- Wagering requirements
- Wagering contributions of different games
- Eligible games for the bonus
- Minimum deposit requirements
- Maximum winnings from the bonus
With this information, players will be able to make a more informed decision about whether they go ahead with a bonus or promotion.
It might just help to stop those with a growing gambling problem to stop before it gets out of hand.
Lower Wagering Requirements
Of course, casinos need to make money and we are not suggesting that wagering requirements should become a thing of the past.
However, it cannot be denied that excessive wagering requirements do not exactly encourage responsible gambling.
We feel excessive wagering requirements are within the region of 60x or more. With these kinds of wagering requirements, players need to deposit considerable amounts before they can even get their hands on bonus winnings.
For those with a gambling problem, this is not the type of behaviour they want to be engaging in.
Fewer Casino Bonus Adverts
There have been many stories recently of problem gamblers being bombarded with casino bonus adverts.
Most worryingly, this has reportedly even happened when players have signed-up to self-exclusion schemes.
As we have alluded to, these kinds of adverts can lead problem gamblers to splurge money and slip into overspending and overplaying.
Ultimately, it is the operator’s responsibility to ensure that they safeguard their players, and this is something which the UKGC and the government has emphasised.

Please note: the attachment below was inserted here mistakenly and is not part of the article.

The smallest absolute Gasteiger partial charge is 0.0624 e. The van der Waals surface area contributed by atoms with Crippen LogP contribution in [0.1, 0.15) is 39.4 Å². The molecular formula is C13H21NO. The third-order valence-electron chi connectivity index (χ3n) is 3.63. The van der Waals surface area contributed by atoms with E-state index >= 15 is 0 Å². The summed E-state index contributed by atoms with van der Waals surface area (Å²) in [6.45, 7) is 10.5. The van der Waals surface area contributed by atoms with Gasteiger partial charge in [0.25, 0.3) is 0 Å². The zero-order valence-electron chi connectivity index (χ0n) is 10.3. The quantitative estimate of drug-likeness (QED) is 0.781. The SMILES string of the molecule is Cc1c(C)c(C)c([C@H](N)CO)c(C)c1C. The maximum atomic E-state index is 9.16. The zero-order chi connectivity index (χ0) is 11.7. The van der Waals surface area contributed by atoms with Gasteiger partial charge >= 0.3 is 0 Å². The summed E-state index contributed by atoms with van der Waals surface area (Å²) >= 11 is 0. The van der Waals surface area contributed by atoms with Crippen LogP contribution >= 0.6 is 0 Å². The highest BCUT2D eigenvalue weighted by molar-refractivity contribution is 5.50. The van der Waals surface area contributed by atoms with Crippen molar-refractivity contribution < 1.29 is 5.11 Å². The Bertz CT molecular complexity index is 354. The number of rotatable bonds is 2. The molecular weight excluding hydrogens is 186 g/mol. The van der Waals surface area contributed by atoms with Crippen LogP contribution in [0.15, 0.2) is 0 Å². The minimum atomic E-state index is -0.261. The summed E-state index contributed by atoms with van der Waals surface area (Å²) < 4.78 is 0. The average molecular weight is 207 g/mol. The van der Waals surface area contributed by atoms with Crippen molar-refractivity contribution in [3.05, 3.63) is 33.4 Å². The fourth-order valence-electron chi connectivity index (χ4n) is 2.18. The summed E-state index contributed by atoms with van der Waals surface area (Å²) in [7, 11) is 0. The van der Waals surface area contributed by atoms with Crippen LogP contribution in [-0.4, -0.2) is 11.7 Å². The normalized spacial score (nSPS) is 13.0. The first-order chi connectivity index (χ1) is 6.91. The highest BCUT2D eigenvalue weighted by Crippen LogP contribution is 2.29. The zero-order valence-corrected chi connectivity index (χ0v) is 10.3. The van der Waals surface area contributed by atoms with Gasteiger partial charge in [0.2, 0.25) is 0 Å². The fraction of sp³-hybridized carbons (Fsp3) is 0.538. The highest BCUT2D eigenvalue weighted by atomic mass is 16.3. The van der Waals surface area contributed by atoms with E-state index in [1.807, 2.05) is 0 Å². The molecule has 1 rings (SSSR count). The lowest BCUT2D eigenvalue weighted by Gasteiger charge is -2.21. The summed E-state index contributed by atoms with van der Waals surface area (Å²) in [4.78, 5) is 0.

It is simply not right that those with gambling problems receive repeated casino bonus adverts and promotions on a daily basis.
Ensure Self-Exclusion Schemes Work Effectively
It is also essential that self-exclusion schemes work in the manner they are supposed to. If a player has signed-up to a self-exclusion scheme including one at a particular casino, they simply should not be receiving casino bonus adverts from that casino.
New UKGC Rulings
The UKGC is concerned with the prevalence of problem gambling in UK society and has stressed on many occasions the need for more regulation and a concerted effort among many parties to tackle the issue.
The UKGC has recently implemented a much lower limit on fixed betting odds terminals in UK betting shops nationwide. From now, the highest possible bet on what some deemed ‘crack cocaine machines’ these machines will be £2, rather than the previous maximum bet of £100.